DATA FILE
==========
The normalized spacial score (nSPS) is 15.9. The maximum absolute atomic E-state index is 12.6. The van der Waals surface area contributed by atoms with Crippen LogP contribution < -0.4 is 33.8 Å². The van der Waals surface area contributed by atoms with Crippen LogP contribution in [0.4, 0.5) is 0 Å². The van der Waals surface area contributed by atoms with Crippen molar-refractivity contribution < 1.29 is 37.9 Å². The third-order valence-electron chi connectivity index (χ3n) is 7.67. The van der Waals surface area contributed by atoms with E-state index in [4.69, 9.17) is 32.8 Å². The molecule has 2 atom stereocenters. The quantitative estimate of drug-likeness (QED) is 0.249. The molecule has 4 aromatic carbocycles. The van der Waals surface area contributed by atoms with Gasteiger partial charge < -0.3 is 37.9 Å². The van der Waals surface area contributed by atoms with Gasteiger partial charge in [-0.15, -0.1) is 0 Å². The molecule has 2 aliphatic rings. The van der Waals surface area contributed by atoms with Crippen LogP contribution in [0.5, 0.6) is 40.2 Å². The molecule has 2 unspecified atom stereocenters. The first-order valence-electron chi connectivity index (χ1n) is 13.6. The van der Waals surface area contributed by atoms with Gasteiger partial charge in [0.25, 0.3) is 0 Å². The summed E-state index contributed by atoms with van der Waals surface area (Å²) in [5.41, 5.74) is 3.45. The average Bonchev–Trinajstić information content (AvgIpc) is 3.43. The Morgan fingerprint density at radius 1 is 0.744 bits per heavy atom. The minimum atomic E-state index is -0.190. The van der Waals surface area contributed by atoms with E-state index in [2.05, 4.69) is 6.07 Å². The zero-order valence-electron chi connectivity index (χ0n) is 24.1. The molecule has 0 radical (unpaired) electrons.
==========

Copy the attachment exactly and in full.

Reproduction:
The normalized spacial score (nSPS) is 15.9. The maximum absolute atomic E-state index is 12.6. The van der Waals surface area contributed by atoms with Crippen LogP contribution < -0.4 is 33.8 Å². The van der Waals surface area contributed by atoms with Crippen LogP contribution in [0.4, 0.5) is 0 Å². The van der Waals surface area contributed by atoms with Crippen molar-refractivity contribution < 1.29 is 37.9 Å². The third-order valence-electron chi connectivity index (χ3n) is 7.67. The van der Waals surface area contributed by atoms with E-state index in [4.69, 9.17) is 32.8 Å². The molecule has 2 atom stereocenters. The quantitative estimate of drug-likeness (QED) is 0.249. The molecule has 4 aromatic carbocycles. The van der Waals surface area contributed by atoms with Gasteiger partial charge < -0.3 is 37.9 Å². The van der Waals surface area contributed by atoms with Gasteiger partial charge in [-0.15, -0.1) is 0 Å². The molecule has 2 aliphatic rings. The van der Waals surface area contributed by atoms with Crippen LogP contribution in [0.5, 0.6) is 40.2 Å². The molecule has 2 unspecified atom stereocenters. The first-order valence-electron chi connectivity index (χ1n) is 13.6. The van der Waals surface area contributed by atoms with Gasteiger partial charge in [0.25, 0.3) is 0 Å². The summed E-state index contributed by atoms with van der Waals surface area (Å²) in [5.41, 5.74) is 3.45. The average Bonchev–Trinajstić information content (AvgIpc) is 3.43. The Morgan fingerprint density at radius 1 is 0.744 bits per heavy atom. The minimum atomic E-state index is -0.190. The van der Waals surface area contributed by atoms with E-state index in [2.05, 4.69) is 6.07 Å². The zero-order valence-electron chi connectivity index (χ0n) is 24.1. The molecule has 0 radical (unpaired) electrons.